City of Broken Arrow exploring sustainability options for Haikey Creek Wastewater Treatment Plant


Source: City of Broken Arrow

A team of engineers from the City of Broken Arrow and the City of Tulsa have agreed upon a composting process to turn biosolids from Haikey Creek Wastewater Treatment Plant into compost.

The plant is a part of the Regional Metropolitan Utility Authority and serves both cities.

City of Broken Arrow Environmental Division Manager Brandy Parks and Environmental Project Engineer Emily Rowland traveled to Spotsylvania, Virginia, with City of Tulsa Water Pollution Control Manager Matt Vaughn and representatives from Jacobs Engineering Group.

The trip was a one-day site visit to a wastewater treatment plant that uses the same process they would like to implement at Haikey Creek.

Wastewater facilities have two essential functions—reclaiming water and processing solid waste. The new plan will convert the biosolid waste into useable Class A compost for use in vegetable gardens, house plants, and lawns.

"Our main concern with Haikey Creek is that we are not a stand-alone plant," Parks said. "City employees haul the sludge to South Tulsa's Wastewater Treatment Plant, and it's 22 miles each way with 8-10 tanker truckloads every day."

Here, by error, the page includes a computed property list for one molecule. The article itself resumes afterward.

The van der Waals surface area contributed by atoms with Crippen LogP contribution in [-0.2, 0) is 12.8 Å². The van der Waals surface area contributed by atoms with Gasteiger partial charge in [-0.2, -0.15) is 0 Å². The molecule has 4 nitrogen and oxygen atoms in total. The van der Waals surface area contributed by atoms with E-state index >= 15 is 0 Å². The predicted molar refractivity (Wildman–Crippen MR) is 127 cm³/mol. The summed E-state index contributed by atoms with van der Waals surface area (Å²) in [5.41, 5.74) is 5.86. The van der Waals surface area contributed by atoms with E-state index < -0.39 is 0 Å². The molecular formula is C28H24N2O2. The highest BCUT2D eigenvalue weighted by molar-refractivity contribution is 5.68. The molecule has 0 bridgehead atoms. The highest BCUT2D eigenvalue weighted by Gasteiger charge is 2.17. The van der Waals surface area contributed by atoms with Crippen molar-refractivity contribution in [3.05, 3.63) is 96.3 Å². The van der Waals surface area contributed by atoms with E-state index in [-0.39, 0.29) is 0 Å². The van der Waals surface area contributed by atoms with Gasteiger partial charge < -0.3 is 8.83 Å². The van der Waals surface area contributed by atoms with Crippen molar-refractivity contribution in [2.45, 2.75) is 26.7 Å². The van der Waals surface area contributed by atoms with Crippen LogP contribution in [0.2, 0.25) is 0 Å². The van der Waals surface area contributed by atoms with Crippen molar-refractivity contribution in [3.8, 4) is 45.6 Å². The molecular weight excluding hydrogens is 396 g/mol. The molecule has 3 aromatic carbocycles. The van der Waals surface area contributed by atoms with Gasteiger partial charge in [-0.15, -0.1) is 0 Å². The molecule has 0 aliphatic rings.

Spotsylvania was the fifth site the team has visited to explore options for turning biosolids into useable compost.

Other stops included visits to the Midwest City Wastewater Treatment Plant, a belt dryer and composting facility in northwest Arkansas, an anaerobic digestion process at the Southside Wastewater Treatment Plant in Tulsa, and the City of Tulsa Mulch Site.

From the site visits, the team agreed that composting biosolids was the best option for the environment and the most economical. And most importantly, in Parks' opinion, city employees won't have to make multiple trips to the south Tulsa location carrying the biosolids.

"We decided to visit Spotsylvania because they have a Jacobs Engineering Group designed plant there that uses Static Aeration technology," Parks said. "We now consider that as the best option for Haikey Creek."

The process mixes the biosolids with wood chips, and the static aeration dries them through a venting and screening method.

"By being on-site, we could see the facility, interview the staff, and ask what they would have done differently," she said. "They had insight, which was nice."

The team is now in the preliminary design process, with the final design phase expected to begin in October. Jacobs Engineering Group will design the plans, and the two city's engineering teams will oversee the process.

Approval by the Broken Arrow Municipal Authority, the Regional Metropolitan Utility Authority, the Tulsa Municipal Utility Authority, and the Department of Environmental Quality must be granted before the start of construction.

At completion, Haikey Creek Wastewater Treatment Plant will be Oklahoma's largest composting facility.

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